Figure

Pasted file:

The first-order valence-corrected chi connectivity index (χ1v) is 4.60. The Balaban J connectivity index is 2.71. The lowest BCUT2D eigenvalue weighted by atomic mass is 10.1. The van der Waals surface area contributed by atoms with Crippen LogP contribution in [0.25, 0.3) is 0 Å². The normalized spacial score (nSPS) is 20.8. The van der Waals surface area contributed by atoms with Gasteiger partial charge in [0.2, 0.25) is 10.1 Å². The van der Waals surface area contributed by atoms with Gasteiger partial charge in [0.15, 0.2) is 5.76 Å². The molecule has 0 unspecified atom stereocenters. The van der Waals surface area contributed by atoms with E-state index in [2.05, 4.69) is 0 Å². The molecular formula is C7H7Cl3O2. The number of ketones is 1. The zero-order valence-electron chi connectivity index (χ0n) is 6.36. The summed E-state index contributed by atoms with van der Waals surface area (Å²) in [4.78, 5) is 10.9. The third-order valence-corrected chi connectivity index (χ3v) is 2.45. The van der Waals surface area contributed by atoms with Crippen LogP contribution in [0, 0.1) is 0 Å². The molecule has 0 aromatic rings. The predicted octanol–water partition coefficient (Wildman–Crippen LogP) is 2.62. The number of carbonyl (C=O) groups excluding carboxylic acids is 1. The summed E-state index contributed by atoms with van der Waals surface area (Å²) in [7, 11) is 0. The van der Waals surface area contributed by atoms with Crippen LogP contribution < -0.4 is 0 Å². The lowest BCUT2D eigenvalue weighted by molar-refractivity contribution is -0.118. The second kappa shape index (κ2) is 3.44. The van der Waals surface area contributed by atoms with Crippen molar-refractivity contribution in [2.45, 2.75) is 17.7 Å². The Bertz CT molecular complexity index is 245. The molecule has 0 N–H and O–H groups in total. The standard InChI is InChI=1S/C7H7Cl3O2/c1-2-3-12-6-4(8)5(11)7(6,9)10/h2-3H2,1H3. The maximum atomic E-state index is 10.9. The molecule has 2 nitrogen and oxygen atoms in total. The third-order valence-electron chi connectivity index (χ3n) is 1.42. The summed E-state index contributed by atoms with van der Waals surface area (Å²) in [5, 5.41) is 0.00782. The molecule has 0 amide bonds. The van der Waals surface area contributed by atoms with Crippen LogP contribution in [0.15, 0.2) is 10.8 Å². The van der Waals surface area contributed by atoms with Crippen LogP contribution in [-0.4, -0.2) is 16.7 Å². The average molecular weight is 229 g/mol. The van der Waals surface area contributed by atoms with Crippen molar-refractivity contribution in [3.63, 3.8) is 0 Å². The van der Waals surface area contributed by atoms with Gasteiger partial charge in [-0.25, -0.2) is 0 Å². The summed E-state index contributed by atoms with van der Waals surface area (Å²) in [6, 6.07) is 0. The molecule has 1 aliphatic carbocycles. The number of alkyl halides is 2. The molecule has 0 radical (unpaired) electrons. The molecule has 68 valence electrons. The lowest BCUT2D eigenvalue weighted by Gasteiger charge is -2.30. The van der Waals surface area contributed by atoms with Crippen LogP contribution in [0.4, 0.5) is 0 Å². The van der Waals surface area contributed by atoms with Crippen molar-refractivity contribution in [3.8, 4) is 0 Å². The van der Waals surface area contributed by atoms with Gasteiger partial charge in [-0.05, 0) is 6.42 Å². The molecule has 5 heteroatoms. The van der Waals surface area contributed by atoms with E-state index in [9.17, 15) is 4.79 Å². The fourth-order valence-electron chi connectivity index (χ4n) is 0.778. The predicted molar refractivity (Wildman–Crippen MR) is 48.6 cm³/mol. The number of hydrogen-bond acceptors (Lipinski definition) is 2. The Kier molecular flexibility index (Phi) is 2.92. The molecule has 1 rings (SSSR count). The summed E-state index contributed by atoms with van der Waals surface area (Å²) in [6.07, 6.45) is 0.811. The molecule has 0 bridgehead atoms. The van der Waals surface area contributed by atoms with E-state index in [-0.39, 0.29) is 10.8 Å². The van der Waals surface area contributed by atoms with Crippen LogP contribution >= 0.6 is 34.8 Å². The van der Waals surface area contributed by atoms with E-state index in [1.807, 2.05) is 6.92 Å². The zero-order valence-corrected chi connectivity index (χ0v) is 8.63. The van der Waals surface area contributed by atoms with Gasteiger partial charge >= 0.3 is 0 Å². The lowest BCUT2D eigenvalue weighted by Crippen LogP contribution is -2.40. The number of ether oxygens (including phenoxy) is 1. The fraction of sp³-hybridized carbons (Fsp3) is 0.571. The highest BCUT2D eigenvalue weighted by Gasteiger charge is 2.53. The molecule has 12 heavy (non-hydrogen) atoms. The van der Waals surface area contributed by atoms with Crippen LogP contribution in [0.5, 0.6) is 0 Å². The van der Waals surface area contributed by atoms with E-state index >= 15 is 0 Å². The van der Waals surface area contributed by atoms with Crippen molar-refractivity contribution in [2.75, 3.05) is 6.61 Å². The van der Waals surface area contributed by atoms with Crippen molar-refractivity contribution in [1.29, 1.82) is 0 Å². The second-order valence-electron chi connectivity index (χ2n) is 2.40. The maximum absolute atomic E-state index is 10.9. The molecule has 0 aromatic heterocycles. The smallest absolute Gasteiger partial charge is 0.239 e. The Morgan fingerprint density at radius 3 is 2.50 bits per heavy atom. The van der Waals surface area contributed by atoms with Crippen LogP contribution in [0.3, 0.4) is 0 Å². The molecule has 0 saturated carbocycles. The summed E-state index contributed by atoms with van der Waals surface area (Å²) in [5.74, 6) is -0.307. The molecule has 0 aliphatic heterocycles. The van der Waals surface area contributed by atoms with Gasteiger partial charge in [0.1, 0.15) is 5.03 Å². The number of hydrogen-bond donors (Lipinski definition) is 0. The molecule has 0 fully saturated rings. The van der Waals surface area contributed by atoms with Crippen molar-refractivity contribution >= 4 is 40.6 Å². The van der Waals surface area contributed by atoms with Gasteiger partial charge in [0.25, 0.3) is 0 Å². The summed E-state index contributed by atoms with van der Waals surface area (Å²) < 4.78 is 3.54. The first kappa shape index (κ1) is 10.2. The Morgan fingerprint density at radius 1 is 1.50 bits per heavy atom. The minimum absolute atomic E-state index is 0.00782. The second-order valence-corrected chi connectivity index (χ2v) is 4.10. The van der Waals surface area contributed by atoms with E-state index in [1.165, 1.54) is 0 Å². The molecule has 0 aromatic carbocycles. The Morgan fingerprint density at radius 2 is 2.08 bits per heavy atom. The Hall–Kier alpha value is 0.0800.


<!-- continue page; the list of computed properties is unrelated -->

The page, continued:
Structure of the human arginine vasopressin (AVP/antidiuretic hormone) gene and the prohormone. Antidiuretic hormone (ADH) is a cyclic hexapeptide (mol. wt. 1099) with a tail of three amino acids. The biologically inactive macromolecule, pre-pro-vaso-pressin is cleaved into the smaller, biologically active protein. The protein of vaso-pressin is translated through a series of signal transduction pathways and intracellular cleaving. Vasopressin, along with its binding protein, neurophysin II, and the glyco-protein, are secreted in the form of neurose-cretory granules down the axons and stored in nerve terminals of the posterior lobe of the pituitary [7]. ADH has a short half-life of about 15 to 20 minutes and is rapidly metabolized in the liver and kidneys. Gly—glycine; Lys—lysine; Arg—arginine.

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